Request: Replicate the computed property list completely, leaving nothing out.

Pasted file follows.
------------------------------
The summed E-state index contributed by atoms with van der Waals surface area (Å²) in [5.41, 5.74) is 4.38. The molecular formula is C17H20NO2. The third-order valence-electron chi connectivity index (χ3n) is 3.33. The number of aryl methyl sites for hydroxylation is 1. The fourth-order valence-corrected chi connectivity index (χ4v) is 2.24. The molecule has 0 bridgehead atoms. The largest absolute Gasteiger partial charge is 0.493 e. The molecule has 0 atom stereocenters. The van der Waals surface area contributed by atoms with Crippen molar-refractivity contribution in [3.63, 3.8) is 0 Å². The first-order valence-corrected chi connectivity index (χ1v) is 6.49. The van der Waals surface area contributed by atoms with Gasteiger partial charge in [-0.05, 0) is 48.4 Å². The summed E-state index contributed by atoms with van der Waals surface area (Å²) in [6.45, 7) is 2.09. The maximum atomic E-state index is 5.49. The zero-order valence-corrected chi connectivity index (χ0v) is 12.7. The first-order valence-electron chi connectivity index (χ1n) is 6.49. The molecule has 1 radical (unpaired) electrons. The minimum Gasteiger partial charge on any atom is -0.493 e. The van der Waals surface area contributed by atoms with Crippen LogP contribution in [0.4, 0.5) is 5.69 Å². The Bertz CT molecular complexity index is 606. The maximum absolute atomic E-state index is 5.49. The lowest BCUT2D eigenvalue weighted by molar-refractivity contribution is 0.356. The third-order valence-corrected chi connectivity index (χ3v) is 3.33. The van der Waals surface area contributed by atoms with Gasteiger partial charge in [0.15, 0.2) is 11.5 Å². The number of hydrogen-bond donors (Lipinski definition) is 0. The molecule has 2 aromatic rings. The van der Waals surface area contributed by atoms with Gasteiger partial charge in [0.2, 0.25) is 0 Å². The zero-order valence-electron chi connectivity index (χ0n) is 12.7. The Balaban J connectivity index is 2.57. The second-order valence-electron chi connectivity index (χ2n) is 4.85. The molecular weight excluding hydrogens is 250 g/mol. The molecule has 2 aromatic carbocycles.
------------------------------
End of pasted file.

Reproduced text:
The summed E-state index contributed by atoms with van der Waals surface area (Å²) in [5.41, 5.74) is 4.38. The molecular formula is C17H20NO2. The third-order valence-electron chi connectivity index (χ3n) is 3.33. The number of aryl methyl sites for hydroxylation is 1. The fourth-order valence-corrected chi connectivity index (χ4v) is 2.24. The molecule has 0 bridgehead atoms. The largest absolute Gasteiger partial charge is 0.493 e. The molecule has 0 atom stereocenters. The van der Waals surface area contributed by atoms with Crippen molar-refractivity contribution in [3.63, 3.8) is 0 Å². The first-order valence-corrected chi connectivity index (χ1v) is 6.49. The van der Waals surface area contributed by atoms with Gasteiger partial charge in [-0.05, 0) is 48.4 Å². The summed E-state index contributed by atoms with van der Waals surface area (Å²) in [6.45, 7) is 2.09. The maximum atomic E-state index is 5.49. The zero-order valence-corrected chi connectivity index (χ0v) is 12.7. The first-order valence-electron chi connectivity index (χ1n) is 6.49. The molecule has 1 radical (unpaired) electrons. The minimum Gasteiger partial charge on any atom is -0.493 e. The van der Waals surface area contributed by atoms with Crippen LogP contribution in [0.4, 0.5) is 5.69 Å². The Bertz CT molecular complexity index is 606. The maximum absolute atomic E-state index is 5.49. The lowest BCUT2D eigenvalue weighted by molar-refractivity contribution is 0.356. The third-order valence-corrected chi connectivity index (χ3v) is 3.33. The van der Waals surface area contributed by atoms with Gasteiger partial charge in [0.15, 0.2) is 11.5 Å². The number of hydrogen-bond donors (Lipinski definition) is 0. The molecule has 2 aromatic rings. The van der Waals surface area contributed by atoms with Gasteiger partial charge in [0.2, 0.25) is 0 Å². The zero-order valence-electron chi connectivity index (χ0n) is 12.7. The Balaban J connectivity index is 2.57. The second-order valence-electron chi connectivity index (χ2n) is 4.85. The molecular weight excluding hydrogens is 250 g/mol. The molecule has 2 aromatic carbocycles.